Officials Seek to Improve Hawaii Voter Turnout - Hawaii News Now - KGMB and KHNL

Officials Seek to Improve Hawaii Voter Turnout

Wally Kohashikawa Wally Kohashikawa
Denise De Costa Denise De Costa
Michael Augusta Michael Augusta

HONOLULU (KHNL) - The Census Bureau reported last year that Hawaii had the lowest voter turnout in the nation for the 2004 presidential election. Local efforts are underway to improve that ranking.

Honolulu is a busy modern city with busy modern people who don't have a lot of time for things like voting. City officials hope increased absentee voting will help improve voter turnout.

Some voters say they have found a way to beat the crowd at their polling place.

"You don't have to worry about getting to the polls on time and that kind of stuff. You can get it all wrapped up real soon." says Wally Kohashikawa.

The City Clerk's office will send 236,000 absentee ballot mailers out to households across Oahu. Registered voters can use the forms to apply for absentee ballots which will let them cast their votes by mail.

"We're trying to encourage voter participation. And it is the first time we've ever sent so many voter application forms to the whole island." says City Clerk Denise De Costa.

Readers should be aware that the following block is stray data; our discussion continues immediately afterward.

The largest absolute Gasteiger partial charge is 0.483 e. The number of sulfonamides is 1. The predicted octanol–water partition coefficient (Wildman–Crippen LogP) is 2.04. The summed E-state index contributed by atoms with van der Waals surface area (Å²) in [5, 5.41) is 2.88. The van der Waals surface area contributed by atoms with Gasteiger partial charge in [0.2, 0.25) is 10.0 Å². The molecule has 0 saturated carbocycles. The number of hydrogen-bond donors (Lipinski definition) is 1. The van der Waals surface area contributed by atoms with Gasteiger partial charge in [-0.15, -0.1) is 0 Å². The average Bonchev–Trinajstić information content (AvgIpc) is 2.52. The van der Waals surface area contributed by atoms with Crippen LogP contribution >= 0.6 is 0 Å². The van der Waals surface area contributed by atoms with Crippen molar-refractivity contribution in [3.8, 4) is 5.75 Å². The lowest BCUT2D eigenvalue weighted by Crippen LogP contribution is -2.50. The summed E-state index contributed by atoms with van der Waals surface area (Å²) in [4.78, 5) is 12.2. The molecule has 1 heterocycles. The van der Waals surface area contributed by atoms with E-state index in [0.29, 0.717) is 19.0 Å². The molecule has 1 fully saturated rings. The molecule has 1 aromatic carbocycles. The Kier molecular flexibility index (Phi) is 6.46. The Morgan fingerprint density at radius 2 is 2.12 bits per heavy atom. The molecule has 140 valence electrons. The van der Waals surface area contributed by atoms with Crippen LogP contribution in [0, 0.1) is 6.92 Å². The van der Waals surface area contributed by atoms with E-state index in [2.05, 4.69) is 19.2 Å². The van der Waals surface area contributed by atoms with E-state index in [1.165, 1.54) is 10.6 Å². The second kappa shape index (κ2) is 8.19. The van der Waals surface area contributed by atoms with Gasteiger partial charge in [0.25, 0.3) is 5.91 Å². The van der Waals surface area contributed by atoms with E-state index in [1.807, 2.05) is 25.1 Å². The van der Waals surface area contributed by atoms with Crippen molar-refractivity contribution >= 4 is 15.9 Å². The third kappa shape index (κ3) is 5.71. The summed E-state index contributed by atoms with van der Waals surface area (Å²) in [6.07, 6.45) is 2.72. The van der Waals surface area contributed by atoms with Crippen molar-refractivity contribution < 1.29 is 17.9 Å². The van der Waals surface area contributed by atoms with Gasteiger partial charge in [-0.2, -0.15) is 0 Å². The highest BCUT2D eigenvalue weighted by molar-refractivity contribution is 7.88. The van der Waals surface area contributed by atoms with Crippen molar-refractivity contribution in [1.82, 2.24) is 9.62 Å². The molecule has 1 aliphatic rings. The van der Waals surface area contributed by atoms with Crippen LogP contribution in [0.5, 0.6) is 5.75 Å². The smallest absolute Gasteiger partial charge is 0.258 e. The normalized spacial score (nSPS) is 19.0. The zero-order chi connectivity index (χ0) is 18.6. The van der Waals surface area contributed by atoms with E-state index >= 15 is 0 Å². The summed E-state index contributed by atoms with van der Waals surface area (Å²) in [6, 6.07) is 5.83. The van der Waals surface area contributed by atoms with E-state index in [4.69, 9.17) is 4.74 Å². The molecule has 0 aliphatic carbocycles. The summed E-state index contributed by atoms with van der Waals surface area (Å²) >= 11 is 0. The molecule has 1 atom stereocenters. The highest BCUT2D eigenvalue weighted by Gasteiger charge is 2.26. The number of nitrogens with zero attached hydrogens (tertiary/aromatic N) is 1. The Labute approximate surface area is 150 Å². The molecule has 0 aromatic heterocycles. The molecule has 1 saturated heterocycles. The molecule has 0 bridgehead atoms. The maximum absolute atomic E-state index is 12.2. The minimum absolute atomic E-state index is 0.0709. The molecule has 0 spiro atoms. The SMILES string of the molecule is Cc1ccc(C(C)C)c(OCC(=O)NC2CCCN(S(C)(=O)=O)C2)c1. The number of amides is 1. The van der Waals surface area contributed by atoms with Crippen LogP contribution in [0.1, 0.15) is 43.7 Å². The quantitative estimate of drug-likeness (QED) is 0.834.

In 2004, 70,000 people on Oahu requested absentee ballots. Of those, 87% cast their votes by mail.

"There's a growing number of people who are busy who are looking for convenience, who are looking for ways to save time." says De Costa.

Some voters insist on following the tried-and-true method of voting in person.

"We're retired. We're from the old school, Roosevelt and Truman days of voting. It s more of a pleasure walking up to the polls, it makes you feel more genuine" says Michael Augusta.

In the last election, 35% of voters used absentee ballots, but election officials hope that number will increase this year.

"It gives a voter an option of voting by absentee mail. Then he doesn t have to get in his car, go out on election day and wait in long lines." says De Costa.

It used to be only voters who were sick or otherwise physically incapable of going to a polling place in person were allowed to vote by mail. But the law was changed to allow any registered voter to take advantage of absentee ballots.

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